This was a memento from my colleagues at Shell when I was leaving. How wonderfully apt – something that captured my interests (chess and AI)! This book seemed like it would get into these topics at a philosophical level, rather than the nitty-gritty details. Or so I thought.
I was anticipating an enjoyable read, and desperately wanted to like it, but again, I’m abandoning it halfway through. I will write more about why in a bit, but I will leave you with the following incoherent quote (speaking of how successful Armenia has been in Chess Olympiads)
..despite my own half-Armenian heritage, there is no genetic explanation necessary for this success.
I cannot figure out what he is trying to say here!
This is a book that India needs now.
It is fantastically well researched – how the researchers went about gathering their data and drawing correlations from multiple sources is as fascinating as their conclusions.
It gently highlights the absurdities of the well-intentioned Indian state:
Ordinarily, one places solar plants in the path of direct sunlight. This one was placed in the path of visitors
It is full of examples of how we focus on the metrics, rather than on the principle. Ban plastic bags! Increase the fines for polluters!!
It ties in how government policy and public apathy suffer from lack of data – or ignorance of the data that we have – or an active attempt to not measure data that matters.
It tries to quantify what we are losing out because of pollution, in terms of health and productivity. But, as the author himself acknowledges, the calculations are very conservative (and still frightening!). Who knows what the cost of missing millions, missed opportunities, missing einsteins, and physically underdeveloped populace is?
This ties in directly with the pollution monitoring project that we’re doing at AlgoAsylum, so this is something that I can use to get people energized!
I stopped reading after a few chapters. This book glorifies and promotes the worst aspects of human nature – I’ve seen enough of this crap when I was working to not want any part of it anymore. The world would be a much better place if everyone collaborated towards shared goals, rather than wasting time and energy on stabbing each other in the back.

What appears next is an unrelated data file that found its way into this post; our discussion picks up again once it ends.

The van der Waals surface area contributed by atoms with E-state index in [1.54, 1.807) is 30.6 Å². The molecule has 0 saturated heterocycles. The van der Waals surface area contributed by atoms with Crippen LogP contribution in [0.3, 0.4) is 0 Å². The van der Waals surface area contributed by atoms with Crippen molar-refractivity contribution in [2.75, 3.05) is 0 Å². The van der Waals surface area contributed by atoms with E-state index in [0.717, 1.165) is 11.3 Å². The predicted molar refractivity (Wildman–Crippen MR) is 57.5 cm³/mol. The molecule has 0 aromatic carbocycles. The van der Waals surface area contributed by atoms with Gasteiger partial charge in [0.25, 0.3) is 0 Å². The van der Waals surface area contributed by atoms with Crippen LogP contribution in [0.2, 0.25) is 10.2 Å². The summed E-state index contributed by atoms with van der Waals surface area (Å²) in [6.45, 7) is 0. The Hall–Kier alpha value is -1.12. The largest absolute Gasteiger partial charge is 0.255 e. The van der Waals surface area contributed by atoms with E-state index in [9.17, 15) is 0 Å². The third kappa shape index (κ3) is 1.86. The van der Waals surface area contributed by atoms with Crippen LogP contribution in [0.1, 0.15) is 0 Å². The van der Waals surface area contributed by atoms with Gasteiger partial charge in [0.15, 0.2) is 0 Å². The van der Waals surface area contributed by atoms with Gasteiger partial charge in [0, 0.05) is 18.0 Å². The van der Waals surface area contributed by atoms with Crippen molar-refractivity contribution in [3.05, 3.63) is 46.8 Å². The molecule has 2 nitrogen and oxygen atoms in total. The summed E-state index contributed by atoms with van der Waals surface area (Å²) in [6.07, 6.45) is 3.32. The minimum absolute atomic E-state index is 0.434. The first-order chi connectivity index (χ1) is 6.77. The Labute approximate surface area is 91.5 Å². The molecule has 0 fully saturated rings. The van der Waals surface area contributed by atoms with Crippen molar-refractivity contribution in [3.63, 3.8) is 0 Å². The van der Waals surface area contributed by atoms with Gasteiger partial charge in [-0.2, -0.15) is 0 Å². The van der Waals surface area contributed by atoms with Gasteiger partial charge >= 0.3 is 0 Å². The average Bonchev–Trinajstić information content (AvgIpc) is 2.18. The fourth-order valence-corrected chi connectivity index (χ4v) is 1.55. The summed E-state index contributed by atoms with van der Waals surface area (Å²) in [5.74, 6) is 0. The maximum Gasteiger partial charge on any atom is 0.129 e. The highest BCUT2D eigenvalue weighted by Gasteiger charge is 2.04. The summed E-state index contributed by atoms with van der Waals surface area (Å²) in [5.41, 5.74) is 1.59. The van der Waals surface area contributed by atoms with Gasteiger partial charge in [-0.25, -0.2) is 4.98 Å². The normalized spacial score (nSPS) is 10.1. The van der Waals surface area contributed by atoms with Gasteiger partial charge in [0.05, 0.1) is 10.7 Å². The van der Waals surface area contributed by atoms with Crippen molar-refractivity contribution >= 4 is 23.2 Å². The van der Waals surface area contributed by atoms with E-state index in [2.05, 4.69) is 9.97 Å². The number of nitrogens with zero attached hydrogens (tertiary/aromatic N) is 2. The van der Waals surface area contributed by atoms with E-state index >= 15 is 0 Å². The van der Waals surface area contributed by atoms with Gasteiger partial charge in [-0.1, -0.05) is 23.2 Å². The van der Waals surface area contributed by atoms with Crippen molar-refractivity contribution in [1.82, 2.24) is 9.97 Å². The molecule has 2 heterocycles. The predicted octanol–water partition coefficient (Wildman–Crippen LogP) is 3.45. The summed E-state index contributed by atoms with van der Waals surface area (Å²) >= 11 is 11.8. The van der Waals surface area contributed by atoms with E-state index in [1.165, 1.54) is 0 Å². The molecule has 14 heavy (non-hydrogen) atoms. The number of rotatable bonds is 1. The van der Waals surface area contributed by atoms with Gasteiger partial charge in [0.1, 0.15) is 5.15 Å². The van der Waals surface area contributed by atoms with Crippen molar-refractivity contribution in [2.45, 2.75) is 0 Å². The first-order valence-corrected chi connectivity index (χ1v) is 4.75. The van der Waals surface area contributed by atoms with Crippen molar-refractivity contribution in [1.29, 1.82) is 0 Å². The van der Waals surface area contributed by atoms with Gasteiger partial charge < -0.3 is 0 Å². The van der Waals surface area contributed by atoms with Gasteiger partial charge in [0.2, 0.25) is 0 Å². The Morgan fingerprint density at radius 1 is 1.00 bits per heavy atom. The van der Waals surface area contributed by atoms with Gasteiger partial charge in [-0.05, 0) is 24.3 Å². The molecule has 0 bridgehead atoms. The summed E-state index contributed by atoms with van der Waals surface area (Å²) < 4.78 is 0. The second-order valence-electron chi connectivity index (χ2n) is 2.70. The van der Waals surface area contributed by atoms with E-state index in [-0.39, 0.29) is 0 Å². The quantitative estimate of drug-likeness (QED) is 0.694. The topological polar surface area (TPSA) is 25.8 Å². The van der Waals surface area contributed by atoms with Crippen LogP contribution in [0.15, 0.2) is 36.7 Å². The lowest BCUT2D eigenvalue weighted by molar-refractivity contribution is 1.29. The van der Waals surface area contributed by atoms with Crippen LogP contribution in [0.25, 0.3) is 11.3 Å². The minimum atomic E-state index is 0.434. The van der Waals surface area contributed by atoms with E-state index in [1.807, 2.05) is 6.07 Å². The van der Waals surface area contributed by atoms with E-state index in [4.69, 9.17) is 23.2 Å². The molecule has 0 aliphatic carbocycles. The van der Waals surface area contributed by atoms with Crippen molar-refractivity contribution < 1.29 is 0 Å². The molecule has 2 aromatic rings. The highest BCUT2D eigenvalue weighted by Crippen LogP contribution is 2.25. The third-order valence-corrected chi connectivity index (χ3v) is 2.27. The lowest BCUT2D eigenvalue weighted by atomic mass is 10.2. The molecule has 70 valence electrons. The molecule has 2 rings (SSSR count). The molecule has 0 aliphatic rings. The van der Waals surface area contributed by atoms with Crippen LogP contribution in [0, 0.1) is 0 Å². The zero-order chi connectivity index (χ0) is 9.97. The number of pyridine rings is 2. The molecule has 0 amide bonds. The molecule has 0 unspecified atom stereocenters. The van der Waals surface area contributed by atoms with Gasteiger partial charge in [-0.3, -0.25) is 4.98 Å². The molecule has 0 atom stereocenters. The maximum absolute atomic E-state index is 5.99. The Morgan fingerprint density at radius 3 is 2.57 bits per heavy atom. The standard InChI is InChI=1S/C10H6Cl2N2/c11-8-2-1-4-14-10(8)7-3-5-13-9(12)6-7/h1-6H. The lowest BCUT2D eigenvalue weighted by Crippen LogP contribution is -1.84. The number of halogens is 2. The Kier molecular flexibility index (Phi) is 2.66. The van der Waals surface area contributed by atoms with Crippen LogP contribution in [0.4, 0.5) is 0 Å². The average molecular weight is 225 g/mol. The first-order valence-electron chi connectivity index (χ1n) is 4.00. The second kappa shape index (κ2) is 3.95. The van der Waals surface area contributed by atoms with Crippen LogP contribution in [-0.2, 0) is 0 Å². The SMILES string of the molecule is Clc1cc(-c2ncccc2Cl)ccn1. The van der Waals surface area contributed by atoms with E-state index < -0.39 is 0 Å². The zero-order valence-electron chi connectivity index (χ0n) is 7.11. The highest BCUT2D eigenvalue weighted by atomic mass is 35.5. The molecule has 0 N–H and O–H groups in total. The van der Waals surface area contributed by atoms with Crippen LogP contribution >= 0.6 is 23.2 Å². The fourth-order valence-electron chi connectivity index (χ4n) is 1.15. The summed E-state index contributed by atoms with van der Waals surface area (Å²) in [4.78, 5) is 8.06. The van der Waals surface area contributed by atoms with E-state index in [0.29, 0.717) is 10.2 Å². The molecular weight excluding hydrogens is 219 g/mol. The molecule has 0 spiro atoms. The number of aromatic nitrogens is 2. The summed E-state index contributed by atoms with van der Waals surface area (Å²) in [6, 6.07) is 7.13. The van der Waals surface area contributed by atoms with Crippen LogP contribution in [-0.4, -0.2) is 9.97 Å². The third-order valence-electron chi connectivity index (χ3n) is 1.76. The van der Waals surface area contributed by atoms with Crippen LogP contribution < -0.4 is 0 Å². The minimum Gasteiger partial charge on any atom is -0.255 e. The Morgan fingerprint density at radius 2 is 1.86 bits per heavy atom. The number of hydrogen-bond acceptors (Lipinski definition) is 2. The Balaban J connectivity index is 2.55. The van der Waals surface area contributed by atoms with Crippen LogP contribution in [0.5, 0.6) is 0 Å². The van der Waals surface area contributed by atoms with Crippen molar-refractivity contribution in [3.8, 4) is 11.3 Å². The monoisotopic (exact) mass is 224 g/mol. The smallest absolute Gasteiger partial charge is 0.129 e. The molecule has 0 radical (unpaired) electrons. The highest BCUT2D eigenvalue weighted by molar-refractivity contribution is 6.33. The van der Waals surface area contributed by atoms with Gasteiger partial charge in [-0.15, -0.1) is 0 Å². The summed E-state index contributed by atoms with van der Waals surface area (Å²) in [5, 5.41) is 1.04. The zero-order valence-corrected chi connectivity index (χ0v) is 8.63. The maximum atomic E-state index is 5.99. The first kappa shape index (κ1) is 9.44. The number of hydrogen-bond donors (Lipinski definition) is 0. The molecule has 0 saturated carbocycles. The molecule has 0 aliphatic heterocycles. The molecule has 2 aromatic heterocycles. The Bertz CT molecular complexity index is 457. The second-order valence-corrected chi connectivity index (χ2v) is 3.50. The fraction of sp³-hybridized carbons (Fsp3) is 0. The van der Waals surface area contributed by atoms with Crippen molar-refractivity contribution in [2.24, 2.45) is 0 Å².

This is Bastiat’s ‘The Seen and the Unseen’ for the 20th century. A few quotes:
As a consumer, he may advocate or acquiesce in subsidies; as a taxpayer he will resent paying them
This is so true! All the economic protests that happen build on this nature, except that we don’t even realize that we are paying for these, in some way or the other. Worse, we may think that a subsidy benefits us, but the math shows this to be a fleeting benefit
All the financial news that comes out these days makes me want to cry. How shortsighted are the people in government, and what have we done to deserve them …
… the best prices are not the highest prices, but the prices that encourage the largest volume of production and the largest volume of sales. The best wage rates for labor are not the highest wage rates, but the wage rates that permit full production, full employment and the largest sustained payrolls. The best profits, from the standpoint not only of industry but of labor are not the lowest profits, but the profits that encourage most people to become employers or to provide more employment than before.
Economics … is a science of recognizing secondary consequences. It is also a science of seeing general consequences. It is the science of tracing the effects of some proposed or existing policy not only on some special interest in the short run, but on the general interest in the long run.
Best read with Big Business
[Inspired by Dennett’s Intuition Pumps]
My current approach and where I’d like to be works 1:1 or in a small group, much more difficult to do in a lecture-style setting.
When I’m trying to teach a new concept – programming, algorithm, mathematics – I try to give students a bit of structure and context and get them to develop the solution. The amount of structure and context varies from student to student, and its not easy getting it right. Done well, students reach that aha! moment on their own. I’ve been doing this unconsciously for quite a while, but its probably time to do this with more structure (hah!).
One more aspect I would like to add is having students reflect on failed approaches. This may also require reducing the context and allowing them to try out a variety of approaches. A lot of learning can happen in this analysis. The downside is that it needs time and it needs willingness to expend the effort.
I’ll eventually organize my thoughts, but a few reactions:
- This book should be dedicated to Steven Pinker. No matter what aspect of business one may pick up, here’s how to look at it in a positive light
- The amount of data to back up the positivity is of course, amazing
- I’m going to skip the ‘what-about-ism’s, but that is pretty much what was going through my head as I was reading this book
This book is necessary – (big) business has been vilified for too long, and the default is to assume that it is evil. This book pushes the pendulum towards the center and swings it all the way to the other end!